COABC - Certification

The British Columbia Certified Organic Program is a voluntary agri-food quality program and is open to any resident or business operating in the province that undertakes to comply with program requirements.

Products certified as organic by an ISO Certification Body (CB) are considered compliant with the federal Organic Products Regulation and may display the Canada logo if desired. These products may also carry the BCCO checkmark. Organic products certified under a CB’s Regional Program may only display the BCCO checkmark.

What is the difference between Regional and ISO Certification Bodies?

Both types of agencies can certify products to the British Columbia Certified Organic Program (BCCOP) while ISO agencies can also certify to the Canada Organic Regime (COR) thus allowing the certified organic product to be shipped out of the province. BCCOP Certified Organic products can display the BCCOP checkmark on approved labels, while COR certified products can also use the Canada Organic Regime logo.

Certification Bodies Accredited by the COABC

Regional Program:

Bio-Dynamic - Province wide
BOPA - Boundary Area
IOPA - Vancouver Island and Gulf Islands
KOGS - Kootenay Area
LEOGA - South Okanagan, Similkameen
NOOA - Province wide
SOOPA - Simillkameen, South Okanagan
STOPA - Shuswap Thompson Area

ISO Program:

BCARA - Canada wide
FVOPA - Canada wide
PACS - Canada wide

Steps to Certification

The basic steps to certification are the same for all CBs. A brief overview is given here. For more detailed instructions please contact the Certification Body of your choice.  Please note that COABC itself is not a CB, it accredits Certification Bodies.

  1. Operator completes application form and submits with fees to the local Certifying Body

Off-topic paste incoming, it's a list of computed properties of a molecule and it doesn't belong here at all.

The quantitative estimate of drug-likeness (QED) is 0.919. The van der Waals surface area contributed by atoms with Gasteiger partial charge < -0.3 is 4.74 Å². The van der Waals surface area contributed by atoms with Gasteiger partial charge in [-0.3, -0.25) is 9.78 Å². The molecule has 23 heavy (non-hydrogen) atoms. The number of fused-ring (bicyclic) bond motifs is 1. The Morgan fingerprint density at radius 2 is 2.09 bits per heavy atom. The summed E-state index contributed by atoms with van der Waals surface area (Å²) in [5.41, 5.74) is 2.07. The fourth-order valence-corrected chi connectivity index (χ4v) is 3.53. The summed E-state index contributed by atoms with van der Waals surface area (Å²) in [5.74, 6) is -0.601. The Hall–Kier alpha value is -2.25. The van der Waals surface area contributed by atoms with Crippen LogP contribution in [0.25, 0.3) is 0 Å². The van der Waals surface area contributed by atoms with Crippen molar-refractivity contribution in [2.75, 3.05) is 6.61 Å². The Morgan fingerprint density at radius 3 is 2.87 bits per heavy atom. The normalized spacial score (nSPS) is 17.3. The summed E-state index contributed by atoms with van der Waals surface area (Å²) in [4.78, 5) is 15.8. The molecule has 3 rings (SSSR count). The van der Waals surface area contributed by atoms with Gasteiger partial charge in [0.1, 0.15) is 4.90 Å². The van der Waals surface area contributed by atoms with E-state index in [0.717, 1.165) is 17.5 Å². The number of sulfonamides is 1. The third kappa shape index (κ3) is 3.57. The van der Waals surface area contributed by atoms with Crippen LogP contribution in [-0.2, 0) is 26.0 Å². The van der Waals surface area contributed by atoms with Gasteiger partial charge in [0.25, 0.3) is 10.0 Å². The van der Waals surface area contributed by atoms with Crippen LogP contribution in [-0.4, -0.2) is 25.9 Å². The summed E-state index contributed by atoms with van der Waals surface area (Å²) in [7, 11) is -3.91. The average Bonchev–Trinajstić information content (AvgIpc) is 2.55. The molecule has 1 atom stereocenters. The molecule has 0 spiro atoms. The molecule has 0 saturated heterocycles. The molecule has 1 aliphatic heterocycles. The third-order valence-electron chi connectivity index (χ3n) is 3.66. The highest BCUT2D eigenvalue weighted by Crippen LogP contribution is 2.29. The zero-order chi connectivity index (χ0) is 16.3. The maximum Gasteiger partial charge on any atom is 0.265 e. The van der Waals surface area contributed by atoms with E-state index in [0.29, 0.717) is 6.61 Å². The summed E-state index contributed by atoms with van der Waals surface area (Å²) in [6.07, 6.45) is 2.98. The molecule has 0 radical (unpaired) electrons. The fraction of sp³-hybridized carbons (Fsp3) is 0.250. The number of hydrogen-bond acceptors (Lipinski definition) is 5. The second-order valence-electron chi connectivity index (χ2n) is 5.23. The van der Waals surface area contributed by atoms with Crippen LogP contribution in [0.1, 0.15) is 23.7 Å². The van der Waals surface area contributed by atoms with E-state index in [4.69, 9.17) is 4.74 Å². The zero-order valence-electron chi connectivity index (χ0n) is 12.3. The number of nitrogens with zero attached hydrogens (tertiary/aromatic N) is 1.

2. CB’s Certification Committee (CC) reviews application
  3. A qualified Verification Officer assigned to complete site inspection
  4. Inspection of operation and submission of report to CC
  5. CC reviews file to determine status
  6. Communication of report and issues (if any) to operator
  7. Follow-up inspection (if necessary). Steps 6 & 7 repeated until issues resolved
  8. Issuance of Status Certificate

Frequently Asked Questions

How long does it take to get certified?

The British Columbia standards outline a 36-month time frame for transitional status for any type of soil based farming operation. This time is the minimum necessary from the last input of prohibited substances or practices. If the grower can provide assurance that this time has effectively passed then the grower can enter the Certification Process in the Third Year of Transition. Land base operations must submit their initial application fifteen months prior to when organic product will be first marketed to satisfy the twelve months of transition needed under the direction of a Certification Body.

Bee colonies, dairy and slaughter breeding herds have a 12 month transition requirement which can be satisfied simultaneously as the final year of land transition. 

Food processing, sprout production, and container grown systems can be certified once the CB has completed the initial inspection and review process and is assured there is compliance. Inspections must be done during an organic run, thus for new applications two inspections maybe required.

How do I know what prohibited inputs are?

The Standards include an extensive list of possible inputs. This generic Permitted Substance List provides a description of the use of the input as well as any restrictions on an inputs use.

Who will come to inspect my farm?

All Verification Officers (VOs) in BC must be current members of the International Organic Inspectors Association. This association is responsible for training inspectors world-wide to perform inspections on operations from orchards and gardens through to complex processing plants. The inspectors are committed to organic farming practices and exercise the highest level of integrity for confidentiality and professionalism.

How much will it cost me?

The costs vary amongst the Certifying Bodies. Some fees are all inclusive and some are broken down between certification administration and inspection. Regardless of the individual cost which you can find by contacting the Certification Body, there are set costs for membership in the COABC which each applicant must pay. This fee is a sliding scale fee based on gross organic income. Each fee is payable each season and may change from year to year.

Can I grow organically in one part of my farm only?

The whole farm policy is not identified in the Standards which are the minimum standard for entire country. Some Certifying Bodies prohibit non-organic in the same farm. Please ask your Certifying Body.